Since it's debut on the GameCube some ten years ago, the Animal Crossing series has remained pretty much static, with few new additions with each passing iteration. You arrive at a town inhabited by animals, take up residence in a house provided by the tyrannical landlord/shopowner/racoon Tom Nook, and spend your time fishing, digging for fossils and running errands for the townsfolk to scrape enough cash together to pay off your mortgage only to return home, and find your house has been expanded, with Nook demanding yet more blood money. And so the cycle continues. With no repo-men to worry about, no interest, and no pressure, though, you're free to spend your time in Animal Crossing as you see fit, befriending the various villagers, taking part in the regular seasonal events, and furnishing your home instead.
With buying, collecting, and laying furniture out in your home being a large part of the game's appeal, it should come as no real surprise that the folks at Nintendo are set to support the game after launch with a variety of downloadable furnishings much like the Golden furniture set for the Wii game. But while in the past, these items have been released as completely free updates, things weren't quite so clear this time round. With Nintendo taking a much much more digital friendly stance as of late, including selling of add-ons for existing titles, and almost every other company selling you anything and everything they possibly can (fancy a pink Gears of War 3 gun? That'll cost you...) we'll admit to being slightly concerned that Nintendo may have spotted the opportunity, and be planning to hold back some furniture sets, only to charge you to download them later.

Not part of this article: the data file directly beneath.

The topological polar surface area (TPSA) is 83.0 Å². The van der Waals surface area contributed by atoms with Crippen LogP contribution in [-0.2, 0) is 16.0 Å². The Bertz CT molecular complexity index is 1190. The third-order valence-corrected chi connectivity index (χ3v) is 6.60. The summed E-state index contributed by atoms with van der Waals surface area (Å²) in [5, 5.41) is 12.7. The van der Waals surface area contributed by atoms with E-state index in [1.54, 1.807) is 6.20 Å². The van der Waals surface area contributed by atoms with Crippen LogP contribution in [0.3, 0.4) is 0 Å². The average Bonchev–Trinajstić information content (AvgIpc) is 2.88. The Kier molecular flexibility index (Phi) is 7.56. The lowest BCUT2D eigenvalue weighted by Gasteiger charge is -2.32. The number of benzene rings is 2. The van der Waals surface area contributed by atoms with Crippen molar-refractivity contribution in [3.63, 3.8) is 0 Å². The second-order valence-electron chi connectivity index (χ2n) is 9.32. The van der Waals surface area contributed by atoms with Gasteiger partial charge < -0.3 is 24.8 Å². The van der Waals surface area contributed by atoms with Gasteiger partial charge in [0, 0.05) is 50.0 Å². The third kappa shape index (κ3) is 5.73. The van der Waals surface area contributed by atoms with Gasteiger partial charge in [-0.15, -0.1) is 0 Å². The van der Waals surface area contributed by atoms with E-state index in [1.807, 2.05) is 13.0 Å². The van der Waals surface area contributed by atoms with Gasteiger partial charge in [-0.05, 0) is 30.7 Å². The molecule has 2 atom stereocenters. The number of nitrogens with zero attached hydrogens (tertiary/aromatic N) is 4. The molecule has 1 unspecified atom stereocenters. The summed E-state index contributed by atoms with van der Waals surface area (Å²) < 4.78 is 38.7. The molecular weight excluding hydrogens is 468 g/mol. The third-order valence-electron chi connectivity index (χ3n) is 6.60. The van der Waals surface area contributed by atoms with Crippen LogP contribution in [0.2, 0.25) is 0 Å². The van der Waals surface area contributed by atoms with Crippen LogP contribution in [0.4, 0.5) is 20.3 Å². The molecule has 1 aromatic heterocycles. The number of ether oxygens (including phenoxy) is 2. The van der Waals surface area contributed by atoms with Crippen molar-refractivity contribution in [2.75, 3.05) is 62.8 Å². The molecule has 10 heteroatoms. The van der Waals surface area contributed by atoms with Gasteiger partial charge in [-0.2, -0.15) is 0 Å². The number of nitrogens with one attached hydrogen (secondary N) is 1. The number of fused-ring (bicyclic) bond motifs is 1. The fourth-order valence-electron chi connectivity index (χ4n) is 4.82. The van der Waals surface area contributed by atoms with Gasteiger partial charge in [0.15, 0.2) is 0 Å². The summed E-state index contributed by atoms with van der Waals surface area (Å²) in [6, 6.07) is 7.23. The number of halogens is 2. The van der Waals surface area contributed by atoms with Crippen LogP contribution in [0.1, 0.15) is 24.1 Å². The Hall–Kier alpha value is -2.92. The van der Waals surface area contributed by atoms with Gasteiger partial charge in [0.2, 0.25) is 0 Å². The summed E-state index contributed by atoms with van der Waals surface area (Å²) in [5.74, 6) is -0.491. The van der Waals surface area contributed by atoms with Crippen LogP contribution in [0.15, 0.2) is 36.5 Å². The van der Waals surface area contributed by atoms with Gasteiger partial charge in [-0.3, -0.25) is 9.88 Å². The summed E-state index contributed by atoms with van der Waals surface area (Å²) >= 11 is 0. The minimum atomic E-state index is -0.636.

Thankfully, though, Nintendo President Satoru Iwata has recently gone on record, via a new episode of Nintendo Direct, to confirm that Animal Crossing will not feature any paid downloadable extras. Firm in his words, with a sly dig at other publishers, Iwata confirmed that any unwholesome paid for extras were absolutely not being added - cue a collective sigh of relief. Iwata acknowledged that while it would almost certainly be lucrative, given Animal Crossing's emphasis on buying stuff for your little virtual house - and this latest instalment's ability to customise the entire town - making players part with their real-life money may put them off. And quite right he is, too.
Complete with its new name, Animal Crossing: New Leaf should be hitting the 3DS in the UK and Europe sometime in the early part of next year, a few months after the rest of the world, thanks to the time it takes to translate the reams of text into the various European languages. With the title hitting Japan this Thursday, we'd imagine a whole lot more information will start to make it's way out of the woodwork in the coming weeks so stay tuned!